Histopathological Challenges in Suspected Drug-induced Liver Injury

David E. Kleiner


Liver International. 2018;38(2):198-209. 

In This Article

Abstract and Introduction


When a patient with suspected drug-induced liver injury (DILI) undergoes liver biopsy, the pathologist is confronted with two major challenges. The first and most important is to establish the pattern(s) of injury which are present. Patterns of injury represent stereotypical responses of an organ to injury and relate to specific aetiologies of liver damage. The pattern of injury and the histological details of that injury can then be analysed with respect to the patient's intercurrent diseases and medication history. The specific expertise of the pathologist can be used to weigh the prospect of DILI against the likelihood of other explanations of injury. The second challenge is to characterize specific types of injury and the severity of injury, both of which may have importance for clinical decision-making and prognosis. The pathologist's report should convey both an accurate description of the pathology as well its interpretation.


Liver biopsy is not an obligate part of the evaluation of patients with suspected drug-induced liver injury (DILI), but it is a frequently performed procedure. In the U.S. Drug-Induced Liver Injury Network (DILIN), a multicenter prospective registry of suspected and confirmed cases of DILI, liver biopsy was performed in about 50% of patients.[1] Although the utility of liver biopsy in the evaluation of DILI has not been rigorously evaluated, as a single clinical test it has the potential to provide a wealth of direct information about the character of the liver injury. In the broadest sense, a liver biopsy provides information about both the severity of injury and the overall morphological changes, generally termed the pattern of injury (Table 1).

The pathologist faces several challenges in the interpretation of liver biopsies from patients with suspected DILI. First, DILI is uncommon—population-based studies have identified an incidence rate that varies from 8.1 per 100 000 in a 3-year study from the Nièvre district of France[2] to 19.1 per 100 000 identified in a 2-year survey in Iceland.[3] To put these numbers in perspective, the overall incidence of DILI is about 10 times that of autoimmune hepatitis (AIH) (1.9 per 100 000),[4] primary biliary cholangitis (0.2–2.4 per 100 000)[5,6] and primary biliary sclerosis (1.3 per 100 000),[4] three uncommon diseases that often enter into the differential diagnosis in suspected DILI. Of course, DILI is not a single entity, but many different drug-specific injuries, which will lower the incidence of any one type of drug injury to far less than 1 per 100 000. As the use of liver biopsy to evaluate these diseases is limited, the opportunity for any pathologist to gain wide experience in the histological evaluation of uncommon liver disease is further limited. The pathologist must develop a systematic approach to the pathology to overcome this limitation of practical experience.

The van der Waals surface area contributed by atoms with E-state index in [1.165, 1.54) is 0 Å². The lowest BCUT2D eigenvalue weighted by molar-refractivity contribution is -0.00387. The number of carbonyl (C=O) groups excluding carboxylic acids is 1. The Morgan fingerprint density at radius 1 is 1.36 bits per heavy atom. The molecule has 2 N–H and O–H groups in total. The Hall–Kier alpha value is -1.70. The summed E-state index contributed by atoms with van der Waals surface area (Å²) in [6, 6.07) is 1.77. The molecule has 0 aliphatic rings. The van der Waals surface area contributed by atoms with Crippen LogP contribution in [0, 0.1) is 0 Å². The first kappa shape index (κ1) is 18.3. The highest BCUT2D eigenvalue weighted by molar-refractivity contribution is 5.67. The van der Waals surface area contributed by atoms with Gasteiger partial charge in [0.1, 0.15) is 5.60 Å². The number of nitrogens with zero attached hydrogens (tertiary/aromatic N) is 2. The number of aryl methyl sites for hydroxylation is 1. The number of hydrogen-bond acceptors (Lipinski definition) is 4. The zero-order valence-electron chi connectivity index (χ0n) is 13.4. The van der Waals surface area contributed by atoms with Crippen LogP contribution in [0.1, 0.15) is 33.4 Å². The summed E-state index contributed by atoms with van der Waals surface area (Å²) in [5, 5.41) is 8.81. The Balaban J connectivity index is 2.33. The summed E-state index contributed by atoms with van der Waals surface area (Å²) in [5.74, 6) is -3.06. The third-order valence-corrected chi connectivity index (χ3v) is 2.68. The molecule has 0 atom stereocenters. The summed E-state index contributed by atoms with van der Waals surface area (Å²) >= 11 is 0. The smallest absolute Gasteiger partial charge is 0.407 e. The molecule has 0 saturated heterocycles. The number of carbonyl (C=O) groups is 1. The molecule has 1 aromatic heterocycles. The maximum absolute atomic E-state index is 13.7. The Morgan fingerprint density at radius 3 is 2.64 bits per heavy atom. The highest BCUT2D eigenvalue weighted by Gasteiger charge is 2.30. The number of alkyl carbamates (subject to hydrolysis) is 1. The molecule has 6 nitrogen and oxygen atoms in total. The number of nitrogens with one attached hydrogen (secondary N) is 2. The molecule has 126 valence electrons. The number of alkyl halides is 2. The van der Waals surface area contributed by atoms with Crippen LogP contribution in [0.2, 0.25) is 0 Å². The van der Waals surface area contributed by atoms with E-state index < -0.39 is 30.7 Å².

Additional challenges are apparent in Table 1. Patients with known underlying liver disease—most often fatty liver disease or viral hepatitis—may develop an acute injury suspected to be DILI. The challenge to the pathologist involves distinguishing histological features that can be explained by the underlying disease and those that may be related to DILI. If the suspected drug causes an injury like that of the underlying disease (eg, suspected minocycline injury in a patient with chronic hepatitis C), it may be impossible to define a contribution to the injury by the drug. Nevertheless, there may be histological changes, like zonal necrosis or cholestasis, that would not be expected in pathology owing to the underlying disease, allowing the suggestion of superimposed DILI to be made. Examination of prior biopsies, if available, may become very important in the distinction of additional injury. Similarly, patients who are acutely ill, on multiple medications or in the intensive care unit present a different kind of challenge. Patients may be at risk for sepsis or hypoxic/ischaemic injury, which have their own distinctive patterns of injury. In cases of polypharmacy the pathologist may need to sort through the medication list to identify the most likely candidates for DILI. Finally, the pathologist may be asked for their opinion on whether the degree of injury would permit the continued careful use of a medication that cannot be replaced and is providing a clear, life-sustaining benefit. It is important that both the pathologist and the clinician maintain open communications during and after the biopsy evaluation. Severe or unusual injury may require immediate contact of the clinician. Information from additional clinical testing indicated by changes in the biopsy or from longer follow-up may provide the opportunity for deeper interpretation of the biopsy.